“A lot of people say they just want to be able to read their Bible or read to their grandkids,” she said. “But some come because they’ve had to turn down promotions because they did not have the reading skills necessary.”
Stephanie Lyas, TLC Director of English for Speakers of Other Languages (ESOL) and Field Programs, is spending her Wednesday away from the organization’s downtown Birmingham office. She is filling in for a volunteer tutor at La Casita, a multicultural services agency in Homewood.
“What is tomorrow?” she asks an eager group of non-native English speakers, including a mother and her two children from Venezuela. The response—“Thursday”—sounds slightly different from each person. Most of the learners speak Spanish, but there is also a woman from Pakistan, whose native langue is Urdu, and a man from Brazil, whose native language is Portuguese.
In its earliest days, TLC focused on teaching English to non-native speakers. And lately, the metropolitan area has seen great increases in non-English speakers.
“ESOL is perhaps the fastest growing of all of [TLC’s] programs,” Lyas said. “Within the past three years, we have added eight new programs across our five-county service area, including our very first in Walker County.”
The increased programming is in response to the demand from schools, churches, and the general public, Lyas said.
“Our students come from more than 60 different countries worldwide, and that list is growing each day,” she said. “They range from individuals who are barely literate in their native language to those who are highly educated professionals seeking to advance in their career or education.”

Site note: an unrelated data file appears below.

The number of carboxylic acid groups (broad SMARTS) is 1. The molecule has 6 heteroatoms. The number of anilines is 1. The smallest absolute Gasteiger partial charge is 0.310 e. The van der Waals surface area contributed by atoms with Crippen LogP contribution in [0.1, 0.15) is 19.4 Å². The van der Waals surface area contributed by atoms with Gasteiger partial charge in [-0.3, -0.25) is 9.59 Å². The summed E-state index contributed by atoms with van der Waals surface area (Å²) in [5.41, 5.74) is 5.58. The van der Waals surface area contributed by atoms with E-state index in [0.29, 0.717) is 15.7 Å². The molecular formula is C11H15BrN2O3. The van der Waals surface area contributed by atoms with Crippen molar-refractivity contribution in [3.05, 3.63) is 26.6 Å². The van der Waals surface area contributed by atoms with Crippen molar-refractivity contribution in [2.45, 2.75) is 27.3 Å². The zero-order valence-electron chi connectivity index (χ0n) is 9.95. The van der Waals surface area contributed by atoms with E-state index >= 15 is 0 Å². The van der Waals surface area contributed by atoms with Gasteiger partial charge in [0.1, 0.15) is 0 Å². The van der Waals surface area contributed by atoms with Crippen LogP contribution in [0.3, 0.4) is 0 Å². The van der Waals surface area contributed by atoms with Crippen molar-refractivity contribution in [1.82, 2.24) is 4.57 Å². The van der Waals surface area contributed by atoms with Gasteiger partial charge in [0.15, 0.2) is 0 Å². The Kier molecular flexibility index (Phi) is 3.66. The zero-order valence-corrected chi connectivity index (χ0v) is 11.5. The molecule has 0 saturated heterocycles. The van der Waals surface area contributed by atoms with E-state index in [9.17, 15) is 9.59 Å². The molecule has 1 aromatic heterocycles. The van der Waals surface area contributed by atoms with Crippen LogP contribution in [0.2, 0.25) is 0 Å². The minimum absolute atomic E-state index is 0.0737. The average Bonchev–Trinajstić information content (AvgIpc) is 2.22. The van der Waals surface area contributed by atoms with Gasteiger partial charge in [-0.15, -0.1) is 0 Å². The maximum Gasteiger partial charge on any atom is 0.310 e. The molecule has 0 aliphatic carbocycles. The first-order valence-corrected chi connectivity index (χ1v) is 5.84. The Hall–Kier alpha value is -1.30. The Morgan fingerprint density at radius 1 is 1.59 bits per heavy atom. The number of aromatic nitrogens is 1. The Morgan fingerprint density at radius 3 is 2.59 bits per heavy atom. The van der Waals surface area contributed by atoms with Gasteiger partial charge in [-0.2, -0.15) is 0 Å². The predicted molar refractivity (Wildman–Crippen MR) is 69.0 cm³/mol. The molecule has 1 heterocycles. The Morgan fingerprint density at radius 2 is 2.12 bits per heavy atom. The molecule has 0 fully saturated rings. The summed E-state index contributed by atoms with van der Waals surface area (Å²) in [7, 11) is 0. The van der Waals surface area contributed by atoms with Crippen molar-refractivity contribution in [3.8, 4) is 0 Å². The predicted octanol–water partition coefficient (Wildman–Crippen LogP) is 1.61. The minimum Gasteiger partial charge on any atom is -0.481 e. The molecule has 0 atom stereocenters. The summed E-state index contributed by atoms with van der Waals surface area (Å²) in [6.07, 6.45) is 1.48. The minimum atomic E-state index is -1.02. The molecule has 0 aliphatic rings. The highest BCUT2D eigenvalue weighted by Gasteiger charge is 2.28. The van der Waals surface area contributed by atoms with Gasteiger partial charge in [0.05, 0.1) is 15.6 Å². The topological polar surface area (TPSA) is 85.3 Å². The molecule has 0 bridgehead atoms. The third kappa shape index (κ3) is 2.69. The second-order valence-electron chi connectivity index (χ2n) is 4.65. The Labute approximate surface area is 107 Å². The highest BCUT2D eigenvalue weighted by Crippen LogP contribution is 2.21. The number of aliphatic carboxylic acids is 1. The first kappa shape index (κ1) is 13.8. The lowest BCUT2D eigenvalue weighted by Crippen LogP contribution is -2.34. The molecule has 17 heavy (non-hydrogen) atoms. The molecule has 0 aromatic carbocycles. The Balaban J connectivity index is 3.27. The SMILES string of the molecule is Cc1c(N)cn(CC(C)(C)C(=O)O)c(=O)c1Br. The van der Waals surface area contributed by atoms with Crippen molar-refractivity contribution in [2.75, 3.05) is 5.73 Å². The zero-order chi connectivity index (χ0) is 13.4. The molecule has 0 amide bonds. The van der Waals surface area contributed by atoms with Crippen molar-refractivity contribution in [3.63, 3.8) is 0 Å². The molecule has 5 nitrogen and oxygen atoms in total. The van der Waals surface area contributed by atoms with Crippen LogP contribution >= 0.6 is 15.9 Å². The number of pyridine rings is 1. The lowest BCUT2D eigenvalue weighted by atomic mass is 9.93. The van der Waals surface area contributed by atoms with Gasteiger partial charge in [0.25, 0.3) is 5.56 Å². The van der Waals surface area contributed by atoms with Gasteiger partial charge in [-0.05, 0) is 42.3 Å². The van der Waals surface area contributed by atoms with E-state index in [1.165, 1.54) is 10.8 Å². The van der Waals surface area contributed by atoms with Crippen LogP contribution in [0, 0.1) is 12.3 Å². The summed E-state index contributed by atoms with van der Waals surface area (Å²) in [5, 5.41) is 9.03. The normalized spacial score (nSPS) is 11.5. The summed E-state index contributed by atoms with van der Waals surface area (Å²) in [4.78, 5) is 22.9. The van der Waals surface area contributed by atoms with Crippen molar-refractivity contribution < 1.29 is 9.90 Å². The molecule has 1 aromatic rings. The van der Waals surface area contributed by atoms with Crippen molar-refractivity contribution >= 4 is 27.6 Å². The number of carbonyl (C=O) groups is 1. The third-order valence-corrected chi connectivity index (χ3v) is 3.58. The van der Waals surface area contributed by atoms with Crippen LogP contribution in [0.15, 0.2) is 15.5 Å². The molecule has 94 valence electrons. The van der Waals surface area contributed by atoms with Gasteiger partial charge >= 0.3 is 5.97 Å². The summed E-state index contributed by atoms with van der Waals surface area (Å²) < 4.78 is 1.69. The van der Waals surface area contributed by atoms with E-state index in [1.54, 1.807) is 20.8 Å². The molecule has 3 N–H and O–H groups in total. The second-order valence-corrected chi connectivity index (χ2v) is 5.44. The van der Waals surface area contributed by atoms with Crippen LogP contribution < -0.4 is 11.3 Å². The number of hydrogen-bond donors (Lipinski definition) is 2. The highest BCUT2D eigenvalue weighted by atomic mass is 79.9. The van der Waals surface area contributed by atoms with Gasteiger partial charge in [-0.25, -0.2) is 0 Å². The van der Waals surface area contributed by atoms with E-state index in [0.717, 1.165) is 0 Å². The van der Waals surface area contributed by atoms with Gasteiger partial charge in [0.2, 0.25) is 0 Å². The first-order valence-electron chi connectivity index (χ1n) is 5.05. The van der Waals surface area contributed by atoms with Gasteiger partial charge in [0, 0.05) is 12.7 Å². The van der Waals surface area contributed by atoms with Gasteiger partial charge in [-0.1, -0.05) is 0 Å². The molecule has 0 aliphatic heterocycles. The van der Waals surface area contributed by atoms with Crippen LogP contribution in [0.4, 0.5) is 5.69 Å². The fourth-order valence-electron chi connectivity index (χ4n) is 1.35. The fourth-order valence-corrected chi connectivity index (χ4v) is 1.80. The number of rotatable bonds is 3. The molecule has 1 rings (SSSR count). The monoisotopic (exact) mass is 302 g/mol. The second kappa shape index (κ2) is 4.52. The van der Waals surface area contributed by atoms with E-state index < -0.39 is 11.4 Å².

TLC plans to add at least four new programs this fall to keep up with the demand.
While most of the learners come to TLC on their own, some companies refer workers to the organization’s programs, possibly suggesting a need for improved literacy in the workforce. TLC points to this statistic: illiteracy costs U.S. businesses and society at least $225 billion annually because of lost workforce productivity, crime, and unemployment. Also, workers who have trouble reading are less likely to seek promotions and may be more likely to compromise workplace safety, officials said.
“We had a construction company send six people to us,” Watson said. “We have seen people come to us after losing their jobs because of a lack of reading skills.”
To that end, Watson in her role as executive director, has been reaching out to companies to educate them on services TLC could offer workers.
American Cast Iron Pipe Company (ACIPCO) sits in the same North Birmingham neighborhood as the new Salvation Army facility where TLC now offers classes. ACIPCO Communications Manager Joy Carter, who recently joined TLC’s board of directors, said the council is now in the early stages of creating a program to address the needs of workers who may need help reading.
TLC Director of Initiatives Steve Hannum said improving reading skills and earning a GED diploma could help someone move from a minimum-wage job in a restaurant kitchen to a career that pays significantly more and offers benefits.
Hannum is spending an afternoon with 41-year-old Kendrick Brewer at TLC’s newest site in North Birmingham—the Salvation Army Center for Hope, which houses programs that help people rebuild and become self-sufficient. Brewer said he is working toward his goal of enrolling in college to study computer technology. He knew he needed stronger reading skills before he could move forward, and he now takes the classes twice a week at the Salvation of Army Center for Hope.
“This is a start to building my future,” Brewer said.